I’m bad with names so it wasn’t a surprise not to know her name when I saw her face again. It was, however, stunning to see her because she belongs to a part of my past that has never resurfaced again, ever. 1980 was a very long time ago by anyone’s reckoning, unless you deal with the birth and death of galaxies, but this woman was still fresh faced and very much alive the last time I saw her. My mind scrolled over the names of people I knew back then and I tried to pin someone’s name to something near her. She wore an uncommon name, something that I had associated with someone else long forgotten. Memory at its worst reminds us that it cannot dig itself out of a hole without making the hole deeper. Memory did know enough to say this woman and I had not left on good terms.
To make matter worse she was out of context. This was one of the few people I still remembered from Brunswick and it took nearly a full minute for me to realize it. There isn’t anyone in my life left from that era and hadn’t been in decades. I can find my old duplex on Google but that’s about all that remains. It’s odd I can still remember my old address from that time period, 3687 Wylly Avenue. The neighborhood doesn’t look like it has improved very much at all. It was a dead end street in so many ways back then and it probably still is.
We slept together one night. To this day I will never understand why she agreed to it. I don’t think she liked me and she certainly didn’t understand me. She didn’t like my music and she didn’t like my long hair. She wanted a lot more out of life than to be stuck on Wylly Avenue in Brunswick Georgia but to me this little side street in a smallish coastal city was my first heaven. It was the first place I was totally out of reach from my past, all nineteen years of it. I think the idea that someone could just pick up and leave their hometown appealed to her in some way. Perhaps that was enough to spawn some hope that I could alleviate the boredom and tedious day- to- day existence she lived. I was nineteen and underemployed while she was just seventeen and had dropped out of high school in her senior year. Could habitual bad judgment lead two people into coupling?
It was an odd encounter. Have you ever had someone just come along for the ride when you went to a movie or something, and they didn’t really want to be there but didn’t have anywhere better to be? It’s not like she was obligated to me in any way but there seemed to be a certain point in the night she resigned herself to doing what I wanted her to do without knowing why she did it. She never seemed really into the act itself or even interested in what I was getting out of it, yet there she was. “Yeah, okay, sure, why not?” but at the same time she didn’t seem fully engaged.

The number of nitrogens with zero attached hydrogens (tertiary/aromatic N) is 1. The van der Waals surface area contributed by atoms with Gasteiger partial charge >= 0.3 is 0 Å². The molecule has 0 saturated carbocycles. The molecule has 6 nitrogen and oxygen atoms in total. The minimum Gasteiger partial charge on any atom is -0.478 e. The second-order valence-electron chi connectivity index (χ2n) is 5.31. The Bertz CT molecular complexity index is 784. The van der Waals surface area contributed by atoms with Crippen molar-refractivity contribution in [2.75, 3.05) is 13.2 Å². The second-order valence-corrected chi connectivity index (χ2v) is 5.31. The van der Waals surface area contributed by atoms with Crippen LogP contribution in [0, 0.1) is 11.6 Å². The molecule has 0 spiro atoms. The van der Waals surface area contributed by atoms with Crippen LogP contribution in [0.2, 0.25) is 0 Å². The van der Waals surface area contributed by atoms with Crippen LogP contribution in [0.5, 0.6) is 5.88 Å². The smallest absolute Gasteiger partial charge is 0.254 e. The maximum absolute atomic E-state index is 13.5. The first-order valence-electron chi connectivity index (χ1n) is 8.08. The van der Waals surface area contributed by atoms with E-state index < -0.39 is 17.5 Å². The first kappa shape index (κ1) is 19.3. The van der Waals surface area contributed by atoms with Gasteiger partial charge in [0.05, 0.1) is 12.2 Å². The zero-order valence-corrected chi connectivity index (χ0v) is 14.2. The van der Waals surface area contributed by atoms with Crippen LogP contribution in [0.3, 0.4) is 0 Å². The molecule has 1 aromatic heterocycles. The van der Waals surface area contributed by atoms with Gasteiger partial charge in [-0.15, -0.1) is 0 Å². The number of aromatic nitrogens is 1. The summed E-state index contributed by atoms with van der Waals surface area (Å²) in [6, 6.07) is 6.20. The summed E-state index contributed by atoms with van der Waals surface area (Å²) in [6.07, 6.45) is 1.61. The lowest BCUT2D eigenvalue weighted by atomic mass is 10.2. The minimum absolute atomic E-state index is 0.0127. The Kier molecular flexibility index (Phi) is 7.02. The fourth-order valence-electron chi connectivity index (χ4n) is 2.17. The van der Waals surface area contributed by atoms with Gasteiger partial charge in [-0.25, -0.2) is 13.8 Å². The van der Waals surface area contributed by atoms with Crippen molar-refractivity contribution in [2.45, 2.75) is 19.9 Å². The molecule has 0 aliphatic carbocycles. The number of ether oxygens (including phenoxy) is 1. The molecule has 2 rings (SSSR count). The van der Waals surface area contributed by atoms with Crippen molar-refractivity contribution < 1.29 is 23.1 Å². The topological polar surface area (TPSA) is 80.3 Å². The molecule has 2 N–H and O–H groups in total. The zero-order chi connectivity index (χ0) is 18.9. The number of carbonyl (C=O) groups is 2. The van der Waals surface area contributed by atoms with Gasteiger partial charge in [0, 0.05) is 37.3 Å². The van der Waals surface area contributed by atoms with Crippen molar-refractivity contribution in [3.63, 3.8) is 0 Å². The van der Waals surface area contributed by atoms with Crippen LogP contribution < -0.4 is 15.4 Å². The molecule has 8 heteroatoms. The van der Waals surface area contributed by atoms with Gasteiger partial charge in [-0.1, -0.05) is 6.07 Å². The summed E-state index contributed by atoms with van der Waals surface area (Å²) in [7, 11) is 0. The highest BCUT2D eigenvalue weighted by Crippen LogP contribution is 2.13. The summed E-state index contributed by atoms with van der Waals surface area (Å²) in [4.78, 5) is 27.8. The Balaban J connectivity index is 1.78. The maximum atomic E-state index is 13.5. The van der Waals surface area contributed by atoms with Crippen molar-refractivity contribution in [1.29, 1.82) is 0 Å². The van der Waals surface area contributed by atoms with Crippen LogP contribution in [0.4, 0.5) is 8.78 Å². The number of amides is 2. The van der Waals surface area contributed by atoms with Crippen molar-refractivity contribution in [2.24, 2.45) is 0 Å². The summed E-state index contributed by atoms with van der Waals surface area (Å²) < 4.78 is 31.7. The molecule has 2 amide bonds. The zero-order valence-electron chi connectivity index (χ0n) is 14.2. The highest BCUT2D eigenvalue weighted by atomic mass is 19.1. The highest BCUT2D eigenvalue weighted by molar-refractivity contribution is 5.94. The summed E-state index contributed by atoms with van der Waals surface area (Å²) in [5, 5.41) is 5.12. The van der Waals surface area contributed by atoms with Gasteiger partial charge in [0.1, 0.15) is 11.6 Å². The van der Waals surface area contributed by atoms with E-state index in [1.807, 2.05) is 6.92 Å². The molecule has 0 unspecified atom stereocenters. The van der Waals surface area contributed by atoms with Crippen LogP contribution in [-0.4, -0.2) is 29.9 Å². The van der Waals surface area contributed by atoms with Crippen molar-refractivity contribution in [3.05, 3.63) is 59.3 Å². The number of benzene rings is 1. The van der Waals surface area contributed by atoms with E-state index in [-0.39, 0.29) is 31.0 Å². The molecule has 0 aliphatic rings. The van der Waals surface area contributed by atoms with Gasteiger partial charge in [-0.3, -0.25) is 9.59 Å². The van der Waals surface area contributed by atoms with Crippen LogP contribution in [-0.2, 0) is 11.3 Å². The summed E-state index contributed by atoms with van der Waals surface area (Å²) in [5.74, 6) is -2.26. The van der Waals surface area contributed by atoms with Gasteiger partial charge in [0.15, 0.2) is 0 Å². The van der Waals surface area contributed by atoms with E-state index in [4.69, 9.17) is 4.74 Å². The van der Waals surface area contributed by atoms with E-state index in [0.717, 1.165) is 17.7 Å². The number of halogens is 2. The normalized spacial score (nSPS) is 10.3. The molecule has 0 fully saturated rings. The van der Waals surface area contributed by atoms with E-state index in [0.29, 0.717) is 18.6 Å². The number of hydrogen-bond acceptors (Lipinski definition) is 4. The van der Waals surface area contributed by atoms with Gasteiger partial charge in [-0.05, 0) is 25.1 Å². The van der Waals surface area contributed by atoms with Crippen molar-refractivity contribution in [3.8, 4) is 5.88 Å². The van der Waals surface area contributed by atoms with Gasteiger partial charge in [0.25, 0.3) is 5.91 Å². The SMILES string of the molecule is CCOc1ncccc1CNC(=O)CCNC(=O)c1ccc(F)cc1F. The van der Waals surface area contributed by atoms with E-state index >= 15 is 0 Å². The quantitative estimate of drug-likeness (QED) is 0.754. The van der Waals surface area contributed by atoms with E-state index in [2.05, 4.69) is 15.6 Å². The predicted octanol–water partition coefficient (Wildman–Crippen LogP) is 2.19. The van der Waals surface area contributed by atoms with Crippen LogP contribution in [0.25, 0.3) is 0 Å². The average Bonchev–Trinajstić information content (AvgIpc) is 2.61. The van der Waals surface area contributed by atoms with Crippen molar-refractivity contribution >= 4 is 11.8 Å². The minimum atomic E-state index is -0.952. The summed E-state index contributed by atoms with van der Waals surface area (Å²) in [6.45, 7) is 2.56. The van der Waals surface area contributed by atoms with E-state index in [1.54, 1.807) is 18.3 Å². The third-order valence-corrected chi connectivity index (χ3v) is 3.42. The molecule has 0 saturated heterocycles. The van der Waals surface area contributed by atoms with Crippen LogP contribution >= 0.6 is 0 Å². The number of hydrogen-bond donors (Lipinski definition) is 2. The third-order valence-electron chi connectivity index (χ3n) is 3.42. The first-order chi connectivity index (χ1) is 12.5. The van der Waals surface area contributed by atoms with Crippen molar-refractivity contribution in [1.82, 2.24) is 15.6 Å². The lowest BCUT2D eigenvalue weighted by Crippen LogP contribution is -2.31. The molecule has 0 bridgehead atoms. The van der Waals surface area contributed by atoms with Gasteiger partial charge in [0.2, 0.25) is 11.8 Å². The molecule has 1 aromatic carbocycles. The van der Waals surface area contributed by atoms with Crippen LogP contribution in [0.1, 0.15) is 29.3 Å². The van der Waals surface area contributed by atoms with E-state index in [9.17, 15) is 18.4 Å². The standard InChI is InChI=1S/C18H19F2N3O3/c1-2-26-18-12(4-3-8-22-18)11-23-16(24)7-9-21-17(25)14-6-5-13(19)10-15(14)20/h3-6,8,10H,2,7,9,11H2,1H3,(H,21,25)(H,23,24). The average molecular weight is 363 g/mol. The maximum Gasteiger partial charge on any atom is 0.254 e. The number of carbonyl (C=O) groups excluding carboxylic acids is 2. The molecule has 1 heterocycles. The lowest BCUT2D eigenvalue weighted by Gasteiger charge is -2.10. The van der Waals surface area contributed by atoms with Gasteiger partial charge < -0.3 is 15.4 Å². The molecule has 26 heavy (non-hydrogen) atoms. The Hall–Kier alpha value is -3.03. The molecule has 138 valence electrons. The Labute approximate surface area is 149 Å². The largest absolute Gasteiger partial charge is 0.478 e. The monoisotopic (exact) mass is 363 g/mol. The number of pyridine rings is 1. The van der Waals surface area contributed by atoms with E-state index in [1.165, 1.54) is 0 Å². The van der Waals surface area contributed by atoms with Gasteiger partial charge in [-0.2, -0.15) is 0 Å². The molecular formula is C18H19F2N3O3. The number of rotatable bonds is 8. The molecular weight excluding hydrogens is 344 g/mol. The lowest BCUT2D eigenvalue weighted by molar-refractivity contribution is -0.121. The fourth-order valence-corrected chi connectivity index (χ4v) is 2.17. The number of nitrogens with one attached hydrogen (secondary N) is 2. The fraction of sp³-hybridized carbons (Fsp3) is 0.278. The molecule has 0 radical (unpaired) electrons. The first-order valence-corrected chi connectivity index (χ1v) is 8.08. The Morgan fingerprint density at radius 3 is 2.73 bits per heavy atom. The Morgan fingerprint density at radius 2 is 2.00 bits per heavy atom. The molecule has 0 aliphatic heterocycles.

More than once in my life I’ve had a woman ask me, plead with me, demand of me, “Don’t tell anyone about this, okay?” only to discover the very next day she had told someone. This girl repeated that mantra each time we paused and again when we began again. I remember a woman I loved truly and deeply, who swore me to secrecy upon pain of death if I ever mentioned the fact we were having sex but an hour after we got out of bed she told her roommate. We went from never-say-a-word to guess-what-we-did in less than sixty minutes.
This woman from Brunswick, damn, what was her name? What is her name? She seemed so worldly and mature at seventeen. We had smoked pot and drank beer together and I remember very distinctly being awed by her demeanor. She was pretty, very pretty, with jet black hair offsetting her pale blue eyes. She seemed to have so much going on inside of her head and looked perpetually bored with the world. There, in that tiny duplex, in that smaller bedroom, with the railroad less than a hundred feet away, and the windows nailed shut against thieves, she allowed me to undress her and she allowed me to treat her as if she were mine and I remember thinking this was such a grown up thing to do and that this act, this very act in and of itself, made me an adult in just a few hours which was something I had not accomplished in all of my life. I was sleeping with a stranger, someone whose last name I didn’t know, who didn’t know anything about me, who I had not gone to school with, or knew a friend of mine at all, and this intimate anonymity was everything to which I aspired. Her ambivalence was the only thing left on her body and the fact that she would wear it and still allow me to enter her excited me. Was this not the nature of adulthood? Was this not the essence of the life I sought?